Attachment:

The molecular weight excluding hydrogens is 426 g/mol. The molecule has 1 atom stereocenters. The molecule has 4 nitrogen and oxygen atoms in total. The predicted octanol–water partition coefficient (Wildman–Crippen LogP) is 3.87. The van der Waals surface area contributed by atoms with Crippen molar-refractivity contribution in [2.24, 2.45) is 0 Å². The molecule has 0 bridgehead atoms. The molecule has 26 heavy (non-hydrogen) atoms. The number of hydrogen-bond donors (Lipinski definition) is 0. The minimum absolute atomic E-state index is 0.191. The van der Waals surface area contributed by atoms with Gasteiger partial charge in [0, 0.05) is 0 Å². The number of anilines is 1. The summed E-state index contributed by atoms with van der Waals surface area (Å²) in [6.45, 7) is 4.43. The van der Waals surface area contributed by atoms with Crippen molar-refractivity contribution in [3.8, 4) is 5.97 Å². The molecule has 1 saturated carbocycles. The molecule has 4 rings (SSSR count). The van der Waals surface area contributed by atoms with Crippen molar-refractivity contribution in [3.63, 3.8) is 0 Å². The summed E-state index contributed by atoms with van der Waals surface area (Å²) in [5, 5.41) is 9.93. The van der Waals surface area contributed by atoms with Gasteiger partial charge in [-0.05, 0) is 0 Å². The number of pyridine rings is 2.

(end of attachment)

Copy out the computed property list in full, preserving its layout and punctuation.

The molecular weight excluding hydrogens is 426 g/mol. The molecule has 1 atom stereocenters. The molecule has 4 nitrogen and oxygen atoms in total. The predicted octanol–water partition coefficient (Wildman–Crippen LogP) is 3.87. The van der Waals surface area contributed by atoms with Crippen molar-refractivity contribution in [2.24, 2.45) is 0 Å². The molecule has 0 bridgehead atoms. The molecule has 26 heavy (non-hydrogen) atoms. The number of hydrogen-bond donors (Lipinski definition) is 0. The minimum absolute atomic E-state index is 0.191. The van der Waals surface area contributed by atoms with Gasteiger partial charge in [0, 0.05) is 0 Å². The number of anilines is 1. The summed E-state index contributed by atoms with van der Waals surface area (Å²) in [6.45, 7) is 4.43. The van der Waals surface area contributed by atoms with Crippen molar-refractivity contribution in [3.8, 4) is 5.97 Å². The molecule has 1 saturated carbocycles. The molecule has 4 rings (SSSR count). The van der Waals surface area contributed by atoms with Crippen molar-refractivity contribution in [3.63, 3.8) is 0 Å². The summed E-state index contributed by atoms with van der Waals surface area (Å²) in [5, 5.41) is 9.93. The van der Waals surface area contributed by atoms with Gasteiger partial charge in [-0.05, 0) is 0 Å². The number of pyridine rings is 2.